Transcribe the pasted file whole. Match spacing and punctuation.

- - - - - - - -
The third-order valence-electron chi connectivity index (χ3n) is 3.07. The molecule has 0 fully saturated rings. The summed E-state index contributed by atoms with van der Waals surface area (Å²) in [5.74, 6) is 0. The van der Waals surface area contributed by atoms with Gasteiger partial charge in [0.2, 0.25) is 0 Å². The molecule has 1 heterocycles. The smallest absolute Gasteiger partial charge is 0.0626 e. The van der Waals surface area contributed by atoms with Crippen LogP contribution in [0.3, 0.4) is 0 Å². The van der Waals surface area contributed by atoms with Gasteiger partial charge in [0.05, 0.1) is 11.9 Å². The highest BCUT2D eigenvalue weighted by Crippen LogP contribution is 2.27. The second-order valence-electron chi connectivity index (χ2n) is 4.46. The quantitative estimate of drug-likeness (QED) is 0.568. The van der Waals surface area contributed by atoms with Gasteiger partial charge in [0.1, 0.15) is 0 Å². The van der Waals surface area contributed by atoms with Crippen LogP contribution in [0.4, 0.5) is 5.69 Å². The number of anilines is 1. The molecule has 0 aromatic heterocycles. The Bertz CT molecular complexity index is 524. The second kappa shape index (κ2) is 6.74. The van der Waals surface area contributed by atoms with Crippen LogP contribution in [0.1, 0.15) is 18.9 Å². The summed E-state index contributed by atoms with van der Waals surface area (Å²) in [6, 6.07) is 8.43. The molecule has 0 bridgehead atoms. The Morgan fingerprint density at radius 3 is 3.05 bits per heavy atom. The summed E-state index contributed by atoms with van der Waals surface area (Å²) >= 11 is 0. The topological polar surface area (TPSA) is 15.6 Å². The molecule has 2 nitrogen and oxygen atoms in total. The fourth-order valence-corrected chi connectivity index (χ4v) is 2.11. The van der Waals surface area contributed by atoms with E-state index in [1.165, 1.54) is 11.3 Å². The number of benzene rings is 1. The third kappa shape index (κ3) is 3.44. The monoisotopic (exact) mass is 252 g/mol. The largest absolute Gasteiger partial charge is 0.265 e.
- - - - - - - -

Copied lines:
The third-order valence-electron chi connectivity index (χ3n) is 3.07. The molecule has 0 fully saturated rings. The summed E-state index contributed by atoms with van der Waals surface area (Å²) in [5.74, 6) is 0. The van der Waals surface area contributed by atoms with Gasteiger partial charge in [0.2, 0.25) is 0 Å². The molecule has 1 heterocycles. The smallest absolute Gasteiger partial charge is 0.0626 e. The van der Waals surface area contributed by atoms with Crippen LogP contribution in [0.3, 0.4) is 0 Å². The van der Waals surface area contributed by atoms with Gasteiger partial charge in [0.05, 0.1) is 11.9 Å². The highest BCUT2D eigenvalue weighted by Crippen LogP contribution is 2.27. The second-order valence-electron chi connectivity index (χ2n) is 4.46. The quantitative estimate of drug-likeness (QED) is 0.568. The van der Waals surface area contributed by atoms with Gasteiger partial charge in [0.1, 0.15) is 0 Å². The van der Waals surface area contributed by atoms with Crippen LogP contribution in [0.4, 0.5) is 5.69 Å². The number of anilines is 1. The molecule has 0 aromatic heterocycles. The Bertz CT molecular complexity index is 524. The second kappa shape index (κ2) is 6.74. The van der Waals surface area contributed by atoms with Crippen LogP contribution in [0.1, 0.15) is 18.9 Å². The summed E-state index contributed by atoms with van der Waals surface area (Å²) in [6, 6.07) is 8.43. The molecule has 0 bridgehead atoms. The Morgan fingerprint density at radius 3 is 3.05 bits per heavy atom. The summed E-state index contributed by atoms with van der Waals surface area (Å²) >= 11 is 0. The topological polar surface area (TPSA) is 15.6 Å². The molecule has 2 nitrogen and oxygen atoms in total. The fourth-order valence-corrected chi connectivity index (χ4v) is 2.11. The van der Waals surface area contributed by atoms with E-state index in [1.165, 1.54) is 11.3 Å². The number of benzene rings is 1. The third kappa shape index (κ3) is 3.44. The monoisotopic (exact) mass is 252 g/mol. The largest absolute Gasteiger partial charge is 0.265 e.